“Show your work.” I remember that phrase primarily from math classes throughout my school career. Since I joined Chalkbeat almost a year ago, that phrase has taken on more meaning as I work with our network of local bureaus to take our journalism deeper into the communities we serve.
In our day-to-day reporting, we show our work by embedding a key source document, explaining data analysis on a story, or posting a Twitter thread with behind-the-scenes insight. For my part as engagement editor, showing our work means supporting what we call the feedback loop: the continuous cycle of soliciting community input before, during, and after our reporting on essential education stories, and reflecting what we hear back to the community.
We do this throughout the year using reader callouts — Google Forms that typically ask about a particular topic or news event, like education funding or an upcoming teachers rally — and, when appropriate, we publish what we heard.
But with our annual Listening Tour, we have more in-depth conversations. Now that the 2019 tour has wrapped up, I want to take a moment to show our work — both the work that went into the tour and the steps we’re taking to incorporate what we learned into our journalism.
🔗What we did
In the Listening Tour’s second year, we narrowed our focus to parents in our bureau communities — Chicago, Denver, Detroit, Indianapolis, Memphis, Newark, and New York. As we looked at past audience survey results, we saw an opportunity to serve parents better — folks without a professional tie to education who need to be able to make informed decisions about their children’s futures.
Our bureaus organized in-person listening sessions around the start of the school year. We weren’t aiming for ComicCon-sized crowds: We designed them for between 12 and 40 attendees to foster more intimate conversations.
Colorado organized a conversation around school choice, while Indiana let attendees talk more broadly about what was and wasn’t working in Indianapolis schools. New York and Newark both centered their events around special education; Tennessee talked with parents about literacy from pre-K through third grade. Because Chicago had already done strong engagement work with parents, the bureau organized a happy hour and story slam for teachers to find out what issues were front-of-mind for them. (Detroit had planned to talk to parents about school facility issues, but at the last minute, the event was cancelled due to logistical issues.)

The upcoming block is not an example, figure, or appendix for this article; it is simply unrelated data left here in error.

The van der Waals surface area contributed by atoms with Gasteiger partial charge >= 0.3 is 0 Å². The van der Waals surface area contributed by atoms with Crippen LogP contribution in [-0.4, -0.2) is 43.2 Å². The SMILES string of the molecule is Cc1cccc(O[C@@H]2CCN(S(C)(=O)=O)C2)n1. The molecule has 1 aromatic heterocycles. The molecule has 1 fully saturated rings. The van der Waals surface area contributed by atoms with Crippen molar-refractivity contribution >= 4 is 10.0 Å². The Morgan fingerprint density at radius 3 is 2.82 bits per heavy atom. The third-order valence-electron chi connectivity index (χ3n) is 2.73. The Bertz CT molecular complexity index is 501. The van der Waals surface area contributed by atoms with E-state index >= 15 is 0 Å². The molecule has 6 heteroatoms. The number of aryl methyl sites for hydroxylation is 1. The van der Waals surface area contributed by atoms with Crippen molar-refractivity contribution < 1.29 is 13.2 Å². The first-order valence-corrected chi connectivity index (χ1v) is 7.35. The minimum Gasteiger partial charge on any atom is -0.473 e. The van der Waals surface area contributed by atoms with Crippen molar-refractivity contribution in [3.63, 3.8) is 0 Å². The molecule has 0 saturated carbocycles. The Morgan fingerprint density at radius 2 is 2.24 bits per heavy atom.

To reach more parents than those who could attend our in-person events, we also designed an online information needs assessment. Again using Google Forms, with versions in Spanish and English, we asked parents in or near each of these cities about how they got their news, what information is hard for them to access, and what topics they were most interested in seeing us cover. The surveys were online from July through the end of September, and in October, we chose one lucky parent from each city to receive a $50 gift card — we know it takes time to answer these questions thoughtfully, and we’re grateful to those who did.
- Nearly 160 people showed up to our listening sessions.
- On average, 50% of attendees were parents.
- More than one-quarter were new to Chalkbeat.
- Bureaus came away with more than 40 story ideas, drawing from the most pronounced areas of interest and biggest concerns of the parents and teachers they spoke with.
As for the information needs assessments, we received 452 responses over the course of those three months, 90% of the way to our overall target of 500. About 40% of respondents identified as people of color; like many news organizations, Chalkbeat is working to diversify readership and make sure we’re hearing from a representative sample of the communities we serve. While we’ve made progress, in part by partnering with local organizations on outreach, we have more work to do in this regard.
The top three topics of interest for survey respondents:
- Curriculum and classroom instruction
- School budgets and finance
- Special education and students with disabilities
Many of these relate to additional topics parents indicated interest in across our bureau locations:
- What’s working in schools when it comes to teaching methods, equity, and mental health
- Transparency around decision-making, such as school finance, state and local legislation, and school board operations
- Resources to help parents make decisions and advocate for their children
- Learning trajectories for students not bound for college
Our bureaus shared more details about what stood out to them during their listening sessions — read more from Tennessee, Colorado, and Newark. Now we’re starting the work of applying that input to our reporting. Our managing editors for local news, Eric Gorski and Carrie Melago, are working with bureaus to plot stories and projects that will cover some of these topics as they relate to local schools.
And along the way, it’s on us to show our work. On this page, we’ll be keeping track of the stories that emerge. We’ve already gotten started — see this school-tour guide from Colorado’s Melanie Asmar, and this report from Newark’s Patrick Wall and Devna Bose on the city’s failures to meet special education requirements. There’s more to come, so I hope you’ll read along and share your ideas when our next Listening Tour kicks into gear in 2020.
Following our 2019 Listening Tour, Chalkbeat bureaus will continue tackling topics raised during in-person listening sessions and responses to our online information needs assessment. See those articles inspired by community input here.